March 5, 2014
Despite being hailed as the “death knell” of class actions, recent Supreme Court rulings on class action certification have not led to the demise of the class action device. To the contrary, class actions are alive and well; they continue to be certified by the lower courts and embraced in increasingly inventive ways by plaintiffs’ counsel. As the jurisprudence on class certification continues to develop, counsel on both sides of the caption must understand the evolving legal landscape to effectively litigate at the class certification stage.
Recent Supreme Court and circuit court rulings underscore the contrasting ways in which class action certification standards are being applied. For example:
- In Comcast Corp. v. Behrend, 133 S. Ct 1426 (2013) and Wal-Mart Stores, Inc. v. Dukes, 131 S. Ct. 2541 (2011), the Supreme Court addressed, among other things, the high threshold plaintiffs must meet to be entitled to class certification. This led some members of the legal community to predict that the death of class actions was near.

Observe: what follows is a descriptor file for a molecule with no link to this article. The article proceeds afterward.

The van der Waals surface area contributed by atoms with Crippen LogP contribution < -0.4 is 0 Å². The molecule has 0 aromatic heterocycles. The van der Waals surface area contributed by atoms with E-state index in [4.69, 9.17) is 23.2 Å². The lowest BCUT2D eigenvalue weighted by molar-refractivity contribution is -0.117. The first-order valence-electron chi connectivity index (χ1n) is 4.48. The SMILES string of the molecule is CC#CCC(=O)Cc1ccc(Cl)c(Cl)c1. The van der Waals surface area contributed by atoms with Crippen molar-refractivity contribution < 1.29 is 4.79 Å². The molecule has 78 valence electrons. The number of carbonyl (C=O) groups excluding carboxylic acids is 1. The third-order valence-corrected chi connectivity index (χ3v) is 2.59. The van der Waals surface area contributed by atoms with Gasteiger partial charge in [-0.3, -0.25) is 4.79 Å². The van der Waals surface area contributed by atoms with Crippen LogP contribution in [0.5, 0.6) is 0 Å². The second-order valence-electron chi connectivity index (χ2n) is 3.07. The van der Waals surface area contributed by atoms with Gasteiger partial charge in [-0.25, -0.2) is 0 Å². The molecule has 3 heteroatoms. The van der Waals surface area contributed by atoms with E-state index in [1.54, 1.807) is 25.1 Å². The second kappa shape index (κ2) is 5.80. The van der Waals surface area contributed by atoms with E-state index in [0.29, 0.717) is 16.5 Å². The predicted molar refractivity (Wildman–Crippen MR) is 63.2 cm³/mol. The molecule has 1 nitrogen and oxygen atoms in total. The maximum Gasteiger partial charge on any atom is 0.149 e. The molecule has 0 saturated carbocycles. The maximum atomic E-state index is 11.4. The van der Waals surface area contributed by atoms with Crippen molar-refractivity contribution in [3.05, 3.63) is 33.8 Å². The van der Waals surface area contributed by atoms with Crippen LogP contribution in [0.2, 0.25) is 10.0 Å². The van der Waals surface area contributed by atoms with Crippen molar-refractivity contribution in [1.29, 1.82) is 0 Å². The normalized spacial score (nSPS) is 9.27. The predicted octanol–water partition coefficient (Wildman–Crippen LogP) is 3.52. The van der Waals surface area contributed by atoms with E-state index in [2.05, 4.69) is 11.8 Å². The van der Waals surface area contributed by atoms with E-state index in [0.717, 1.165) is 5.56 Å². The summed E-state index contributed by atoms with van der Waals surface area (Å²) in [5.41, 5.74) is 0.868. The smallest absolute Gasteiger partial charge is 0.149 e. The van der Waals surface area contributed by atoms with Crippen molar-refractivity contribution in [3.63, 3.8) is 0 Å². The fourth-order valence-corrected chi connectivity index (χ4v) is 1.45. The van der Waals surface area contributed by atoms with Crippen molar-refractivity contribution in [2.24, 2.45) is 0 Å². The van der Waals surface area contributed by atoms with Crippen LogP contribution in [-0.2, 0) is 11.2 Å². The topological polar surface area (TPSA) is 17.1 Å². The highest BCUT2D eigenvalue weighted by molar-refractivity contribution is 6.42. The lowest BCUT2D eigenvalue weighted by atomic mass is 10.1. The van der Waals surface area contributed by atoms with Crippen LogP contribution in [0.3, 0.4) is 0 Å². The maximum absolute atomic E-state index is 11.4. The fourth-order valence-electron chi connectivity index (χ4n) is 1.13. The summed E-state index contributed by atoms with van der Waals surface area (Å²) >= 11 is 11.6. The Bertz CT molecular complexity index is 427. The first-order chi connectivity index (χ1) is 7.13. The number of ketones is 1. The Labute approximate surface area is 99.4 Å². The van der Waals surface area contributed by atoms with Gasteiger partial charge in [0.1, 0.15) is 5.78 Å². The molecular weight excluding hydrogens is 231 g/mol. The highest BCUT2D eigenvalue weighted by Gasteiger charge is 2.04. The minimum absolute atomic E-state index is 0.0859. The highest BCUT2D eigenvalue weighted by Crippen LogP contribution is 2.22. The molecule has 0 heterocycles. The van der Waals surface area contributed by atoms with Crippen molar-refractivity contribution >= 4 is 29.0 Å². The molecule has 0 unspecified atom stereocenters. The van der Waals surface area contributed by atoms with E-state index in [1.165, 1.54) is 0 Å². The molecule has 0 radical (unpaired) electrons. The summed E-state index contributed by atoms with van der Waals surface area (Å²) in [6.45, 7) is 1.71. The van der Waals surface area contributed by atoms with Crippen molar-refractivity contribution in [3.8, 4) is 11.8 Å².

- However, in interpreting these decisions, several circuit courts have distinguished and limited the holdings of Comcast and Dukes. Indeed, the US Courts of Appeals for the Sixth and Seventh Circuits even expressly declined to alter prior rulings granting certification.
- On February 24, 2014, the Supreme Court determined not to review the limited interpretations given to Dukes and Comcast by the Sixth and Seventh Circuits. This may be seen by some as an implicit endorsement of viewing those cases through a narrow lens.
The Feature Article, linked below, discusses several recent cases addressing the standards for class certification. The Feature also links to Practical Law tools and resources available to guide counsel involved in class action litigation.
To read the full Feature Article, see Class Actions Are Dead. Long Live Class Actions.